The judge, on the other hand, had never dipped his toes into the waters of object-oriented programming. One of the most entertaining and excruciating parts of Schmidt’s testimony involved the tech exec explaining to Alsup how methods and classes work. Schmidt also had to explain to the jury what APIs are and how Java’s class libraries work.
At one point, Schmidt even had to stop the Oracle attorney during cross-examination because the lawyer wasn’t using precise enough language. The attorney was asking about APIs in very general terms, and Schmidt rightly refused to answer until the attorney worded the question correctly; an answer with a single word out of place could have had a radically different meaning from what was intended. At that point, Schmidt’s testimony involved a detailed discussion of the
print method and an explanation of the layers of abstraction between hardware and human-readable interfaces.
I’m sure Schmidt was doing his best, but the explanations were still roundabout and ultimately unclear. What this courtroom needed was a couple weeks with a Java instructor, not the back-and-forth yammering and obfuscation they got from executives and attorneys (the more senior of whom seemed as oblivious to the inner workings of Java as did the judge and jury).
“This is a consistent issue in patent cases,” said Peter Yared to VentureBeat today. Yared is currently CTO for CBS Interactive and was formerly Sun’s CTO of the Application Server Division — and one of the most vocal advocates for open-sourcing Java in the first place.
“What is super odd about this case is that there is a claim about copyrighting APIs,” he said. “That would have a huge impact on the industry if you can’t replicate existing APIs and do a cleanroom implementation. I think that even laypeople should understand that one.”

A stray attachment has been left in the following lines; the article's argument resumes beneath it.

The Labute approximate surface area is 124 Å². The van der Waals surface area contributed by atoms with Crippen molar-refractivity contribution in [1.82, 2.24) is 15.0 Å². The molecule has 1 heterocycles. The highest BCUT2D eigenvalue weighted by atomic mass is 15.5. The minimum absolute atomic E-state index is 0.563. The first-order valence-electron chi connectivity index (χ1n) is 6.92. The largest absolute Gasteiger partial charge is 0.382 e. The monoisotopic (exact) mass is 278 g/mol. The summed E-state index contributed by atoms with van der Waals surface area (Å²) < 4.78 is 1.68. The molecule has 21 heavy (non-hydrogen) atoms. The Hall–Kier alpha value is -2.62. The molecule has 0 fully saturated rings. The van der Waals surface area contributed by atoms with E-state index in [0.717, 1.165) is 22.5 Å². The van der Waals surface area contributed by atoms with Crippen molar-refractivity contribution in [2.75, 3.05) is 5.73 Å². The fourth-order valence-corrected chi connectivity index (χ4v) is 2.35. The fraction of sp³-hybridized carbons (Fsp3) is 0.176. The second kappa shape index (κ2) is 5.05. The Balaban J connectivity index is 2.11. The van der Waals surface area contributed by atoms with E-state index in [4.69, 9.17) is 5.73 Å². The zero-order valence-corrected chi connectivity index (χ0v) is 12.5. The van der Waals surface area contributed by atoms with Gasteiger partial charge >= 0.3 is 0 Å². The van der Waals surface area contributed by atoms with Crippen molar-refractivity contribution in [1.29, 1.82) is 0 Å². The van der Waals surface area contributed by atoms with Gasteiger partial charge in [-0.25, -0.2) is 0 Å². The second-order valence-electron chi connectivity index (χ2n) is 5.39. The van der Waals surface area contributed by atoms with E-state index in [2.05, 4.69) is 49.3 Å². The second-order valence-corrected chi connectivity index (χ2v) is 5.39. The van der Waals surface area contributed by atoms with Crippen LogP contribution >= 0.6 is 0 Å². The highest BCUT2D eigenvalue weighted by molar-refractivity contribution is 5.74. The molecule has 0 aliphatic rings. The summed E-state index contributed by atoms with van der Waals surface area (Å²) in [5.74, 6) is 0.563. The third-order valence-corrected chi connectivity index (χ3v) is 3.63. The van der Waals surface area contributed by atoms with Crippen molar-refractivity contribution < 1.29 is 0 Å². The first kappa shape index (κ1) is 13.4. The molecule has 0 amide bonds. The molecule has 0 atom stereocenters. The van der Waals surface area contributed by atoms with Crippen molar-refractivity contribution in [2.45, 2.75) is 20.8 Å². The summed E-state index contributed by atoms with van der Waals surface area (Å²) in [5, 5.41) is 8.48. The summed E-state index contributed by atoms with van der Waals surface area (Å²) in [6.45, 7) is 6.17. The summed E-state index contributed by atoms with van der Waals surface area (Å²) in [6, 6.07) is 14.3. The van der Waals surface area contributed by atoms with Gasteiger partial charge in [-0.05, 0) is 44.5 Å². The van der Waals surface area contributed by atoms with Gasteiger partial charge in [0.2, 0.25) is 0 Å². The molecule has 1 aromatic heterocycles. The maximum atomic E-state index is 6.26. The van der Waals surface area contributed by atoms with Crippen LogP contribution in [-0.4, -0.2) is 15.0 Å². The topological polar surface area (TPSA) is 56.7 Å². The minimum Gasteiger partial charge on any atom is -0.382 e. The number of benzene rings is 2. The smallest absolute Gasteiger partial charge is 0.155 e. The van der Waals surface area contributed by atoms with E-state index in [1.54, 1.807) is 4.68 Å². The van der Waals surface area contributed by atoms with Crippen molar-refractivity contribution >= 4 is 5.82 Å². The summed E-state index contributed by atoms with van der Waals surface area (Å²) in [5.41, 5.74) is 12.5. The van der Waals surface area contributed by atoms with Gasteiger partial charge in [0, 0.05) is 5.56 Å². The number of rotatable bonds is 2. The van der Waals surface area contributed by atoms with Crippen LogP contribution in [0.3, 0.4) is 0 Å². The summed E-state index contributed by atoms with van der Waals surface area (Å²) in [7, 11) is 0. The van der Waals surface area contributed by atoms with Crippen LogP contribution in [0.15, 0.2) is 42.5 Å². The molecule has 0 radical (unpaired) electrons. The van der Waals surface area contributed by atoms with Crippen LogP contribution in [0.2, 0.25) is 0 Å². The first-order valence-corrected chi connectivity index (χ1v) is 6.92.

“We appreciate the jury’s efforts, and know that fair use and infringement are two sides of the same coin” said a Google rep in an email to VentureBeat. “The core issue is whether the APIs here are copyrightable, and that’s for the court to decide. We expect to prevail on this issue and Oracle’s other claims.”
While I’m glad that, corporate marketing aside, most of the jurors were able to come into the courtroom free of prejudice, justice would have been much better served had the jury been possessed of even the most meager technical background. At this point, I am still not certain that we have any satisfactory answer to the deeply technical question first posed by this trial; all we have is the muddled opinions of twelve laypeople who’ve been subjected to a few weeks of contradictory legalese.
And my suspicions are unfortunately bolstered by the partial verdict and mistrial request.
For today’s partial verdict, the jury was given four questions: Did Google’s use of 37 Java APIs in Android infringe on Oracle’s Java copyrights; and if so, was the infringement covered by fair use, which permits copying under limited circumstances? The second and third question ask about possible infringement of the Java API documentation and some instances of line-by-line duplication of a small amount of code from Java into Android. The fourth question asks whether Sun and Schwartz’s public statements made Google believe it was right to use Java without a license.
Two more phases remain in this trial; the second phase will cover patents, and the third and final phase will determine damages. VentureBeat will be covering this case, both in and out of the courtroom, to its conclusion.
Follow all VentureBeat’s courtroom reporting in Oracle V. Google